So it's not a new feature of the cosmos, and it's not direct observation of dark matter. It's managing the feat of observing lensing at the scale of entire filaments, for the first time.

That is how it looks to me. However I'll be happy to be corrected.
 
Really, at present "dark matter" is just a place holder for "some source of mass that we haven't yet identified, but which seems to be necessary to generate 'extra' gravity".

The concept of dark matter always sounded a bit funky to me. I guess it's no weirder than, say, a black hole, but somehow it seemed like a notion devised to explain away the apparently incomprehensible evidence that there's "not enough" matter in the Universe. I mean - what could comprise matter which behaves unlike any that we can observe directly ?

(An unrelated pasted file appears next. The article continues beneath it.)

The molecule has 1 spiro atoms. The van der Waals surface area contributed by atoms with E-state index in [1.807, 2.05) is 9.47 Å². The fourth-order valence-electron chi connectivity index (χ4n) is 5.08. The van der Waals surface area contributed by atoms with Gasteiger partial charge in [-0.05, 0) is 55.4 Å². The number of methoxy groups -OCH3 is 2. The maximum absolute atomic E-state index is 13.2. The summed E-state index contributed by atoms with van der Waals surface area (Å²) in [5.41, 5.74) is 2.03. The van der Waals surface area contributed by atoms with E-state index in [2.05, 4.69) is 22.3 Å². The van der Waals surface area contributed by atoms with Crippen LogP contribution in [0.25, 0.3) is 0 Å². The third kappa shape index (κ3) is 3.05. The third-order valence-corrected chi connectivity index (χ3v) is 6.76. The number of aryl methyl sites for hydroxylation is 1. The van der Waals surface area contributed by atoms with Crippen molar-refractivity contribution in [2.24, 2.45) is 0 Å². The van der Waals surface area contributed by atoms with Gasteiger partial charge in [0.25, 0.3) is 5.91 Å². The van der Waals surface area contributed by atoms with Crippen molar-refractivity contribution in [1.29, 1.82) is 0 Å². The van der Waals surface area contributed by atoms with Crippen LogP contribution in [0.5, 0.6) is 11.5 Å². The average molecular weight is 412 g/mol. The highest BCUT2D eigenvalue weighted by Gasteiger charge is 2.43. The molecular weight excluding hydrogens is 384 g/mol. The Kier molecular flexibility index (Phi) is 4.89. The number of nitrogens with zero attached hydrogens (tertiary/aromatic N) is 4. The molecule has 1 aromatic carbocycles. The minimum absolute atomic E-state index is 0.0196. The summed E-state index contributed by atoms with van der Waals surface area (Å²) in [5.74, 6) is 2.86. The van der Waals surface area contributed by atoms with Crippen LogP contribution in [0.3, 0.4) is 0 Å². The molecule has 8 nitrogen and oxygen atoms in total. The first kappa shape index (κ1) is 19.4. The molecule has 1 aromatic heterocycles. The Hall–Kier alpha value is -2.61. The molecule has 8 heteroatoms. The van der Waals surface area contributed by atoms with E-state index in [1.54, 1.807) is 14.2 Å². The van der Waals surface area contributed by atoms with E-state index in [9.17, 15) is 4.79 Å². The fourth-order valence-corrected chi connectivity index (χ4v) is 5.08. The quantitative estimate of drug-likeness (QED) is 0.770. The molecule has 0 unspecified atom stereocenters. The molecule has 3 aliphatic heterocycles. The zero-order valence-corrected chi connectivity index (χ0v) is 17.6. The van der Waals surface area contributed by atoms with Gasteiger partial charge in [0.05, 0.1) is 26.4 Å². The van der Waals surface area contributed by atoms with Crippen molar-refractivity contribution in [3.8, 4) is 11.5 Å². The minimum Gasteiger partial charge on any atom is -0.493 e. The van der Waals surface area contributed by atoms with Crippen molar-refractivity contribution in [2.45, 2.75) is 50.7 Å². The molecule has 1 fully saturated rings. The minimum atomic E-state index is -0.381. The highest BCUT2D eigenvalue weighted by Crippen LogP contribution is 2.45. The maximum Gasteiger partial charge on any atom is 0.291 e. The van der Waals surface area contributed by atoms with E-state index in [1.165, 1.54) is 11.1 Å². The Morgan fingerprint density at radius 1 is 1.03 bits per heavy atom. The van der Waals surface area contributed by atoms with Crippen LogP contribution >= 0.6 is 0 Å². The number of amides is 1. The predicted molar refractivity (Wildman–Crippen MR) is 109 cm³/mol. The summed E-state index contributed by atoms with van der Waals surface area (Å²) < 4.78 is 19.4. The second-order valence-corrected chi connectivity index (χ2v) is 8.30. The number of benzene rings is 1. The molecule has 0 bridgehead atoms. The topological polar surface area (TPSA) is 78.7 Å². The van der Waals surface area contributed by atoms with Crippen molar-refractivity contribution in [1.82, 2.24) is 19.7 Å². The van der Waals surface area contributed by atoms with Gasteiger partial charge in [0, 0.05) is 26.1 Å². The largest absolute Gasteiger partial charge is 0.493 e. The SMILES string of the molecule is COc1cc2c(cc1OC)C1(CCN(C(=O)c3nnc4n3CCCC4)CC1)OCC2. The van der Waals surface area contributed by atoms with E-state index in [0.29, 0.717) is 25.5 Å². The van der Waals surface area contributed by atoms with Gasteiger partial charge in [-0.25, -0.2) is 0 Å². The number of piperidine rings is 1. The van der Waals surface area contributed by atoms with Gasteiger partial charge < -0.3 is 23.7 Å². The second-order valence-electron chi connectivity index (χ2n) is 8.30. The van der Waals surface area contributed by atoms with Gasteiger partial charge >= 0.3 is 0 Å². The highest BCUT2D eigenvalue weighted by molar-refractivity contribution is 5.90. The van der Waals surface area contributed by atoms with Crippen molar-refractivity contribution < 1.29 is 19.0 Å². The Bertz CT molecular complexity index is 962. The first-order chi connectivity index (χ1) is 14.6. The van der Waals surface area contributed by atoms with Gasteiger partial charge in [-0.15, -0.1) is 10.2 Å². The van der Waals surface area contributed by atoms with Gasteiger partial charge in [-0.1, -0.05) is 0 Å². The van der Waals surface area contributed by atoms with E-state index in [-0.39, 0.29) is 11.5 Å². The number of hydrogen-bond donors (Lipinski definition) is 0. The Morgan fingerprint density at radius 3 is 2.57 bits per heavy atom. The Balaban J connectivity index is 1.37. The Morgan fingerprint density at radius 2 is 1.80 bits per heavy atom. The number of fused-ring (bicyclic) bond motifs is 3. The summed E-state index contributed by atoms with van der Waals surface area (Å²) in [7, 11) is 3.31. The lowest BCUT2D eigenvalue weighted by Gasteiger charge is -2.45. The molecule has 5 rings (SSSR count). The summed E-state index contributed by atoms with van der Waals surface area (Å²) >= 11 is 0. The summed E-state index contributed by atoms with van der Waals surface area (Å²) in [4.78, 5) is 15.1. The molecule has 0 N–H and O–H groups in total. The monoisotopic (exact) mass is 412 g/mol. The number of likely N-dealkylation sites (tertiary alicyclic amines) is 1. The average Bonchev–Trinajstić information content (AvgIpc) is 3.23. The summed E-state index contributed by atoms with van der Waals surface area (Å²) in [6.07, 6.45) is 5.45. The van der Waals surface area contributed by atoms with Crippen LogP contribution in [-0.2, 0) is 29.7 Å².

The concept of dark matter always sounded a bit funky to me. I guess it's no weirder than, say, a black hole, but somehow it seemed like a notion devised to explain away the apparently incomprehensible evidence that there's "not enough" matter in the Universe.
My point is: dark matter is not yet an explanation of anything. It's just a term we use to label the mystery.

A lot of observational evidence suggests that galaxies contain a lot more mass than we can account for in terms of ordinary matter made up of things like protons, electrons and neutrons, apparently even if we use very generous estimates of the potential amounts of ordinary matter that we can't see directly.

As I see it, there are three possibilities: